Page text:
Delightful SAN ANTONIO DE ARECO, the national capital of gaucho traditions, hosts the annual Fiesta de la Tradición, the country’s most important festival celebrating pampas culture. Despite its modest promotion as a tourist destination, playing on its appealing setting by the banks of the tranquil Río Areco, the town has retained a surprisingly genuine feel. You may not find Areco full of galloping gauchos outside festival week, but you still have a good chance of spotting estancia workers on horseback, sporting traditional berets and rakishly knotted scarves, or of coming across paisanos propping up the bar of a traditional boliche establishment. Areco has a prestigious literary connection: the town was the setting for Ricardo Güiraldes’ Argentine classic Don Segundo Sombra (1926), a novel that was influential in changing the image of the gaucho from that of an undesirable outlaw to a symbol of national values.

The town’s only real sights are a couple of museums, the most important of which is the Museo Gauchesco Ricardo Güiraldes. But what really makes Areco memorable is the harmonious architectural character of the town’s centre: all cobbled streets and faded Italianate and colonial facades punctuated by elaborate wrought-iron grilles and delicately arching lamps. There are also some excellent artisans working in the town in talleres (workshops). Weaving and leatherwork are well represented, but the silversmiths are the highlight.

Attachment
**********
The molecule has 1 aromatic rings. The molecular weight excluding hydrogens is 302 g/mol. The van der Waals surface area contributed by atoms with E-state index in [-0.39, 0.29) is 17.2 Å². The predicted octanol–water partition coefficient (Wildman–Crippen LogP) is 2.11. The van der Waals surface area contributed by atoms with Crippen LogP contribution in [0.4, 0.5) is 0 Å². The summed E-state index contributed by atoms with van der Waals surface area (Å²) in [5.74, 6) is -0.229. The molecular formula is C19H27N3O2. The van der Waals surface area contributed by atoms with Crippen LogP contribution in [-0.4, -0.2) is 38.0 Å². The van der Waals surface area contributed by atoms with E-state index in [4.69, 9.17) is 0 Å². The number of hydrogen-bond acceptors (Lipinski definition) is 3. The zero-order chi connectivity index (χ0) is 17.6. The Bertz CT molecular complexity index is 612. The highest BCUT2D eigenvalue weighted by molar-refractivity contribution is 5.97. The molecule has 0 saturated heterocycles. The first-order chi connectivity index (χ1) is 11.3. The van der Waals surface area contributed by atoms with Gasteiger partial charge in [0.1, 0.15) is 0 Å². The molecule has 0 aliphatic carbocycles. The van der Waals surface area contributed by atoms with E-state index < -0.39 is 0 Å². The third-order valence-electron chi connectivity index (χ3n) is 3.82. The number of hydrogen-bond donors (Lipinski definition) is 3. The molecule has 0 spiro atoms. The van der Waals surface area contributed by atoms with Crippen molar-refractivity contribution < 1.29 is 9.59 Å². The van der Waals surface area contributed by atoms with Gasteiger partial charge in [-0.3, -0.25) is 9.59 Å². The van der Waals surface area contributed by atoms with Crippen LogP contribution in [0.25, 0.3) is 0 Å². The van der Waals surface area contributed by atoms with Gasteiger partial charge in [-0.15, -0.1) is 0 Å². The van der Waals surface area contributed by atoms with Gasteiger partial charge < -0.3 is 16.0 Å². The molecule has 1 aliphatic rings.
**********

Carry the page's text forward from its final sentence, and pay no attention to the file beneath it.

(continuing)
Areco’s traditional gaucho atmosphere extends to the surrounding area, where you will find some of Argentina’s most famous estancias, offering a luxurious accommodation alternative to staying in Areco itself. The town and its surroundings were badly hit by terrible floods in late 2009, and many sights have only just recovered, having required extensive and costly restoration work.

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